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Suppose $n$ is odd. Let $\mathcal P([n])$ denote the power set of $[n]$, that is, the $2^n$ subsets of $\{1,...,n\}$. We say that a family of sets $\mathcal F\subseteq \mathcal P([n])$ is nice if $\mathcal F$ does not contain $5$ sets $A,B,C,D,E$ satisfying $A\subseteq B \subseteq C \subseteq D \subseteq E$. Show that if $\mathcal F \subseteq \mathcal P([n])$ is nice then:

$$|\mathcal F| \leq 2\Biggr(\binom{n}{(n-1)/2}+\binom{n}{(n-3)/2}\Biggl)$$


I thought looking at $\mathcal F$ as a poset with the partial order of set inclusion. It reminds me of Sperner's theorem which I'v learned. I found the following generalization os Sperner's theorem: Let $\mathcal F$ be a family of subsets of $[n]$ with no chain longer than $k$. Then $\mathcal F \leq$ Sum of the largest $k$ binomial coefficients in $n$. This solves the question for $k=4$, but I don't know how to prove it.

Any help with solving the original question/the generalization of Sperner's theorem would be appreciated.

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The generalized Sperner's theorem is a corollary of the following:

Lemma: For all $n\ge 0$, it is possible to partition $\mathcal P([n])$ into symmetric chains. A symmetric chain $C$ is a list of subsets $C=( E_1,E_2,\dots,E_k)$ so that

  • $E_i\subset E_{i+1}$, for $i=1,2,\dots,k-1$.

  • $|E_{i+1}|=|E_i|+1$, for $i=1,2,\dots,k-1$.

  • $|E_1|+|E_k|=n$.

When $n=2$, an example of a symmetric chain partition is $$ C_1=(\varnothing,\{2\},\{1,2\}),\qquad C_2=(\{1\}) $$ To prove the lemma, we inductively show how to build the chain partition for $\mathcal P([n])$ from that of $\mathcal P([n-1])$. Let $\mathcal S_{n-1}=\{C_1,C_2,\dots\}$ be the chain partition for $\mathcal P([n-1])$. Let $\mathcal T_{n-1}=\{D_1,D_2,\dots\}$ be the result of adding the element $n$ to each entry of each chain in $\mathcal S_{n-1}$. Then $S_{n-1}\cup T_{n-1}$ is almost a symmetric chain partition of $\mathcal P([n])$; the only problem is the chains are not quite symmetric. This is fixed by removing the first subset of each chain in $S_{n-1}$, removing any empty chains, and prepending the removed set to the start of the corresponding chain in $\mathcal T_{n-1}$. For example, $$ \mathcal S_1=\{(\varnothing,\{2\},\{1,2\}),(\{1\})\}\qquad \mathcal T_1=\{(\{3\},\{2,3\},\{1,2,3\}),(\{1,3\})\}\\ \mathcal S_2=\{(\{2\},\{1,2\}),\quad(\varnothing,\{3\},\{2,3\},\{1,2,3\}),(\{1\},\{1,3\})\} $$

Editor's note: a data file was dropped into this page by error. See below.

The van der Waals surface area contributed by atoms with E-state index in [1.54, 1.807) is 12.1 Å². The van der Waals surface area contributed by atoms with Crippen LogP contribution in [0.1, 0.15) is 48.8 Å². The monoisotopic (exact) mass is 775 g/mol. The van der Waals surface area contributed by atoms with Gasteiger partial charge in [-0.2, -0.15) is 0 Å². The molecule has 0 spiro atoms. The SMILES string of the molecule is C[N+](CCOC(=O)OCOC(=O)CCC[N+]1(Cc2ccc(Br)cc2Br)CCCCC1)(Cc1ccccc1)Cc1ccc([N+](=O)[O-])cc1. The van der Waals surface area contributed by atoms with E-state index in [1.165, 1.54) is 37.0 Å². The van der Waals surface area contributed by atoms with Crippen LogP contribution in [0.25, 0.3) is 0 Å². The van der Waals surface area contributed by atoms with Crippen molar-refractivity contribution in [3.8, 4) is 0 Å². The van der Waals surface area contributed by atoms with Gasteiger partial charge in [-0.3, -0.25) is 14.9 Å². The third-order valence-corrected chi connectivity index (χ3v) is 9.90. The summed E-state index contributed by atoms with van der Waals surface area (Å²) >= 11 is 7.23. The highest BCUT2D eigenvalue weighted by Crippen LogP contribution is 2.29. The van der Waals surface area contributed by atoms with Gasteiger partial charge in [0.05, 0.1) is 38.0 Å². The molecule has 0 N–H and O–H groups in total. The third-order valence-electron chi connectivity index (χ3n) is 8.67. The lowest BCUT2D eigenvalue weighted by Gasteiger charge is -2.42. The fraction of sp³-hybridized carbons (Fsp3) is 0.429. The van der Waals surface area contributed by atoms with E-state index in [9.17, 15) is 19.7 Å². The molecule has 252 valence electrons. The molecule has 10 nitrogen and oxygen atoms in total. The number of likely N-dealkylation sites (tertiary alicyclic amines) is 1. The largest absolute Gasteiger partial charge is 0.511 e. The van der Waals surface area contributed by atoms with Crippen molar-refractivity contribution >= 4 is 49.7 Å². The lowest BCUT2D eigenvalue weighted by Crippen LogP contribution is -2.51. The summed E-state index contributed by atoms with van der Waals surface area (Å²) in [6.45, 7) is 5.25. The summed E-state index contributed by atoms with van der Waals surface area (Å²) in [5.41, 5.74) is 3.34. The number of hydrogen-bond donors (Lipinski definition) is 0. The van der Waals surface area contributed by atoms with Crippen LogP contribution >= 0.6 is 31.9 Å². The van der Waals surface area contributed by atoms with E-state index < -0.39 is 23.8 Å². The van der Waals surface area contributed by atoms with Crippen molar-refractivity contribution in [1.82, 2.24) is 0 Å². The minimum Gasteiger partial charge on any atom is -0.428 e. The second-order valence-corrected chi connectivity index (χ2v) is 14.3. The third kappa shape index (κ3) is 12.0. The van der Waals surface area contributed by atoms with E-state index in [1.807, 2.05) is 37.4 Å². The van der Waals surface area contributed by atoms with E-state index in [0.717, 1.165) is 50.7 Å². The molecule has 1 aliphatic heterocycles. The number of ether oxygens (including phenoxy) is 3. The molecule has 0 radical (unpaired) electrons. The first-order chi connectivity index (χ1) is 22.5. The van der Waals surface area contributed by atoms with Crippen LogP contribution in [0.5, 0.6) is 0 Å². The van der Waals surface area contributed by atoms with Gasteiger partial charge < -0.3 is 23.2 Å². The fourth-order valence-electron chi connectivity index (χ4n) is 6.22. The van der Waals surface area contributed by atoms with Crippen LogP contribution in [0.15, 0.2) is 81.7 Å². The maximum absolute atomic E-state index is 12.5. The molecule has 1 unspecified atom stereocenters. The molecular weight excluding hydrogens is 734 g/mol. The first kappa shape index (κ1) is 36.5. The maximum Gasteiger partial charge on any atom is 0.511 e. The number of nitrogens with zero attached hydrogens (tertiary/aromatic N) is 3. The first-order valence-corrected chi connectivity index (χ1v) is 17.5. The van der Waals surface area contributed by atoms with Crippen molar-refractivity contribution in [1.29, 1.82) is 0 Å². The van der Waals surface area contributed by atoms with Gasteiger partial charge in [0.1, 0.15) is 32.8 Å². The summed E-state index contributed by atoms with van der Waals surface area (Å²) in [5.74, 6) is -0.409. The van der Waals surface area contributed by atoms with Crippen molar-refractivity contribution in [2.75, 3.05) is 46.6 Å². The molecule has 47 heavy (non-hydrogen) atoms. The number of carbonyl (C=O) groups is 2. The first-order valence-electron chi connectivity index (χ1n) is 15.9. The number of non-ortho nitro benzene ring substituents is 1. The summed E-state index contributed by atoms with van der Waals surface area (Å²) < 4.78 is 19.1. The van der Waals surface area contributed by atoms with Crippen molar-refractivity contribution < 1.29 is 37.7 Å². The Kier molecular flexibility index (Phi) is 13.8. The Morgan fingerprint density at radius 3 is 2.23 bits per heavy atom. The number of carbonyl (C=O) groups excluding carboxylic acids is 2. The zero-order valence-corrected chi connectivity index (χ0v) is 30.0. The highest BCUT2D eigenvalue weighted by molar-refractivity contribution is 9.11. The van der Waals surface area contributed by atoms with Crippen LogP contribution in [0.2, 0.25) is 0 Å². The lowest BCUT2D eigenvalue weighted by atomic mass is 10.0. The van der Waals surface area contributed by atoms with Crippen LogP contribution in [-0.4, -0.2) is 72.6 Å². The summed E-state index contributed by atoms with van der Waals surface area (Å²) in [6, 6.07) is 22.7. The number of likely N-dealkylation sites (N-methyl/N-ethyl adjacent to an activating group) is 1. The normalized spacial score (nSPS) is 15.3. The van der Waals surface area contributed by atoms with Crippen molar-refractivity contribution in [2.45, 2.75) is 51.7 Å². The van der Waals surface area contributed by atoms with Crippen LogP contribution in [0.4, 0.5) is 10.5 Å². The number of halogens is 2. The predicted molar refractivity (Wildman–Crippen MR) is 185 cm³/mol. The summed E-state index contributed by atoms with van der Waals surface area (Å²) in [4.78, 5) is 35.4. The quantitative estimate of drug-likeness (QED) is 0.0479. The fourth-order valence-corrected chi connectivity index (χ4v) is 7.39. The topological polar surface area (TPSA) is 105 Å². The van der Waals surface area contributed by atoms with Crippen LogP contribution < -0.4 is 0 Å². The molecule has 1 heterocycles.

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Let's show how this implies the generalized Sperner property. Let $\mathcal S=\{C_1,C_2,\dots\}$ be a symmetric chain partition of $\mathcal P([n])$. Given a family $\mathcal F$ with no chains of length $r$, we can replace $\mathcal F$ with a new family $\mathcal F'$ which has the same number of members of $\mathcal F$, but which only occupies the largest $r-1$ levels of $\mathcal P([n])$. This is done by looking at each chain $C\in \mathcal S$, and sliding the members of $\mathcal F\cap C$ to the middle $r$ entries of $C$. Since $\mathcal F'$ occupies the middle $r-1$ levels, its size is at most the sum of the $r-1$ largest binomial coefficients.

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